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    Re: Project 22350: Admiral Sergei Gorshkov

    Post  GarryB on Sat Jul 23, 2011 3:00 am

    When I open the picture there is no horizontal scroll bar so I can see the blanked launcher bins for Redut.

    Because the picture is side on the Redut launchers are above and below the front UKSK launcher and seem to consist of three bins each with no clearly defined hatches so their capacity is hard to determine directly from the model.

    Because are present 28 Redut launchers the correct count is 28 x 4 = 112 SAM of the 9M96 type.

    If we can establish there are 28 launch tubes then I agree on the count of 112 SAMs.

    But my previous question remain : we know that 4 9M96,with a diameter of 25 cm ,fit the space of a big 48N6 ,with a diameter of 50 cm .
    We have the 9M100 missile with a diameter just of 12,5 cm (do you note the pattern in the diameter measure ?); do you belive that 9M100 will replace the space of 9M96 on a one to one basis ? ...I highly doubt that ;at the contrary i believe that the same reason behind the design of the short range 9M100 ,is to gain an highly effective mean against large scale saturating attacks.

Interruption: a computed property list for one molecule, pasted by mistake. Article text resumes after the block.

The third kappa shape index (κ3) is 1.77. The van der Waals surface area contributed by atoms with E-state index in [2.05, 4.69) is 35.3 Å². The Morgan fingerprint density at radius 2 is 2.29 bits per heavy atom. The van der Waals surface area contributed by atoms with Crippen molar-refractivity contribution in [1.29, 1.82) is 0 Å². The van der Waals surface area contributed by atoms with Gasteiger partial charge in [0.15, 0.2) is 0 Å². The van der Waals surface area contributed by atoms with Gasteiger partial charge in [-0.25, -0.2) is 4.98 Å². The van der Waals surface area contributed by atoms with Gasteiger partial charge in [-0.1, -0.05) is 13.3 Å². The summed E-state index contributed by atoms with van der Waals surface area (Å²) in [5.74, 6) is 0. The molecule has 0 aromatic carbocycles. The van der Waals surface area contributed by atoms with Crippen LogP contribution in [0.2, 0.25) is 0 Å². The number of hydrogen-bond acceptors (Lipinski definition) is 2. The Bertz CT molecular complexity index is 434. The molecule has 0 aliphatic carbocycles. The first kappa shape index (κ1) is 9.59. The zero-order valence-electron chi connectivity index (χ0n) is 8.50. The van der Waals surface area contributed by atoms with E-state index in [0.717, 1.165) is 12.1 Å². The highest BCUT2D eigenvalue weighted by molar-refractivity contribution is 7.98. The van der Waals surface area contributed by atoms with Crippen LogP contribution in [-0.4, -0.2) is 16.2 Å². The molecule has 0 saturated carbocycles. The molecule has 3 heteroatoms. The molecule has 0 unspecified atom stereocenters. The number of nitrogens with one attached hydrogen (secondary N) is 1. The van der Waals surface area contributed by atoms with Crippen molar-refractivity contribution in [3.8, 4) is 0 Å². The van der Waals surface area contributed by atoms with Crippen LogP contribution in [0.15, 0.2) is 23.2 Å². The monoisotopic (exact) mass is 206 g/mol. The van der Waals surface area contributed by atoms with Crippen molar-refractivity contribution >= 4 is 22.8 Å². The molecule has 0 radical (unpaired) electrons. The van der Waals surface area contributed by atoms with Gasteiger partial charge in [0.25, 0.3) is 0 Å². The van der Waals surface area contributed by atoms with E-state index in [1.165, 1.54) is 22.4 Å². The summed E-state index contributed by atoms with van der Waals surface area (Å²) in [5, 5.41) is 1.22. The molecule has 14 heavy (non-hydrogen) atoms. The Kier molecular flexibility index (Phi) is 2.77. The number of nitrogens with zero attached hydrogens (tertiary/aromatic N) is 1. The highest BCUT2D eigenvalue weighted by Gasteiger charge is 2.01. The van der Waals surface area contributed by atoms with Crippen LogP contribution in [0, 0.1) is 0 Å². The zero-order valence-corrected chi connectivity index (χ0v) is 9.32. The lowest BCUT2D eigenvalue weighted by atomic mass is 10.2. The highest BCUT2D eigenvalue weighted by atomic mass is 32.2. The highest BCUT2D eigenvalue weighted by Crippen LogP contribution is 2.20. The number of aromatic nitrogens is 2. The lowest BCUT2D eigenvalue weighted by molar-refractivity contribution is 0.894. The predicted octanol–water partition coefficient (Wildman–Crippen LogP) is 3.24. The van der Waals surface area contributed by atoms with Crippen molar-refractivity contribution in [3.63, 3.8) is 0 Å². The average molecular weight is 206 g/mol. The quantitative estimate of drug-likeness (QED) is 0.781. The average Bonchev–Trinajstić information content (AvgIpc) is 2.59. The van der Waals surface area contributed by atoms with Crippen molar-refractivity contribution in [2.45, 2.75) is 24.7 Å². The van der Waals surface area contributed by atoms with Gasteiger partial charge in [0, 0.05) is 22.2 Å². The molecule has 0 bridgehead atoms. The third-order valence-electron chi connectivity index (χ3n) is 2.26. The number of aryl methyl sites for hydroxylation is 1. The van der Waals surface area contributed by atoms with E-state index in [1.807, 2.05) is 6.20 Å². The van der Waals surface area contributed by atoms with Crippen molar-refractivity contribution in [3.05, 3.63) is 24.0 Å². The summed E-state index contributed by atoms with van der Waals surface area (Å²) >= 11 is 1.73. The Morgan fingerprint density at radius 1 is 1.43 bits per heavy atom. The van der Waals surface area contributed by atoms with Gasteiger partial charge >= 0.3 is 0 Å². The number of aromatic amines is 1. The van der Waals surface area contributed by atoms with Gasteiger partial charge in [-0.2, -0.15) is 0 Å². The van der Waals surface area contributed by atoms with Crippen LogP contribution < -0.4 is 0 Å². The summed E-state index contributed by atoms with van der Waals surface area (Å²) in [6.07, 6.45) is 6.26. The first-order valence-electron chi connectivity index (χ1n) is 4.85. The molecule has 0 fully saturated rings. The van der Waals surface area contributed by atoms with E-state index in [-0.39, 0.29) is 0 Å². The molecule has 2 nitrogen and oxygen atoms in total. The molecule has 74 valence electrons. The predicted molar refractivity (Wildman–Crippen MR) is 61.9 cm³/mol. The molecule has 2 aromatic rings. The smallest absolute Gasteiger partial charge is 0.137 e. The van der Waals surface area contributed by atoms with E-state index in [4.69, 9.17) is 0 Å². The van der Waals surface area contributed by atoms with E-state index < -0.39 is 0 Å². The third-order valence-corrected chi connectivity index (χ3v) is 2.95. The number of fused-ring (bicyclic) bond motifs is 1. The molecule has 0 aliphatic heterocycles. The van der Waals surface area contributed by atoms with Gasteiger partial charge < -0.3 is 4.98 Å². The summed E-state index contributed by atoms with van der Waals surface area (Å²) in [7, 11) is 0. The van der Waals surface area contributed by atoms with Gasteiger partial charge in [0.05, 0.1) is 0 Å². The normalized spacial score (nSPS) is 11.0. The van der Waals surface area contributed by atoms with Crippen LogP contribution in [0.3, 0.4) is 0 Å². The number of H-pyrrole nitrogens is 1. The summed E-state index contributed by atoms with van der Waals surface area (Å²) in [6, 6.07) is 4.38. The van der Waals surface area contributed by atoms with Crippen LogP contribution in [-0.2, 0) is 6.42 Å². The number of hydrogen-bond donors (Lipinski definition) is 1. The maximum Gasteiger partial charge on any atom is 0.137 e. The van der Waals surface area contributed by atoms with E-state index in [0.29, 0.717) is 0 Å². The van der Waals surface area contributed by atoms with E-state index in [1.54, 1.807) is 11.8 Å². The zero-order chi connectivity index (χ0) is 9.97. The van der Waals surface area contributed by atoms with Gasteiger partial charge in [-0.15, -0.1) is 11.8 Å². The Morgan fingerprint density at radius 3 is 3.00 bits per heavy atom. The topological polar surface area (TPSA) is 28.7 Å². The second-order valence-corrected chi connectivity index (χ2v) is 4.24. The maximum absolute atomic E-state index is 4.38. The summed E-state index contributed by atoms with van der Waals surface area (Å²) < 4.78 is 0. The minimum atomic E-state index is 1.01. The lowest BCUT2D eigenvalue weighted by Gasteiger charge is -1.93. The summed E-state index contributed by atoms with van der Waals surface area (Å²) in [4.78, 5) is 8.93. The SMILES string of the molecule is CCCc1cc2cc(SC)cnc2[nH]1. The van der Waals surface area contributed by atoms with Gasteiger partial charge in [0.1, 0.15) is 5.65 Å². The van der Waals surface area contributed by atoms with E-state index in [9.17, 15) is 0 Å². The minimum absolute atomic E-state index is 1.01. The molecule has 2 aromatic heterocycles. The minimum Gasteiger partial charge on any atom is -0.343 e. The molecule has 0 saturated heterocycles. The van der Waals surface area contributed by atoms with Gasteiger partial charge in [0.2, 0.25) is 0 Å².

I can't give you hard answers, but we can use a bit of logic and try to work out what would make sense.

    First of all the purpose of the Redut system is similar to the UKSK system in that it is to be a unified launcher that can be loaded with a variety of weapons.
    It makes sense to build a system that can be applied from small corvettes right up to carriers... especially because unlike other types of launchers it is stealthy in that it mounts flush to the deck and is not limited in terms of firing rate in that all the missiles in the tubes are actually ready to fire... they don't need to be handled or moved to a firing position.

    Having all the launch systems the same makes a lot of sense in terms of standardisation of systems and handling and maintainence, though there is something to be said for having long and short models where the long models are fitted to the bigger ships and allow full sized 400km range S-400 and full sized Rif-M missiles to be loaded, while for smaller ships a shorter launcher that can take the shorter S-400 missiles could be used.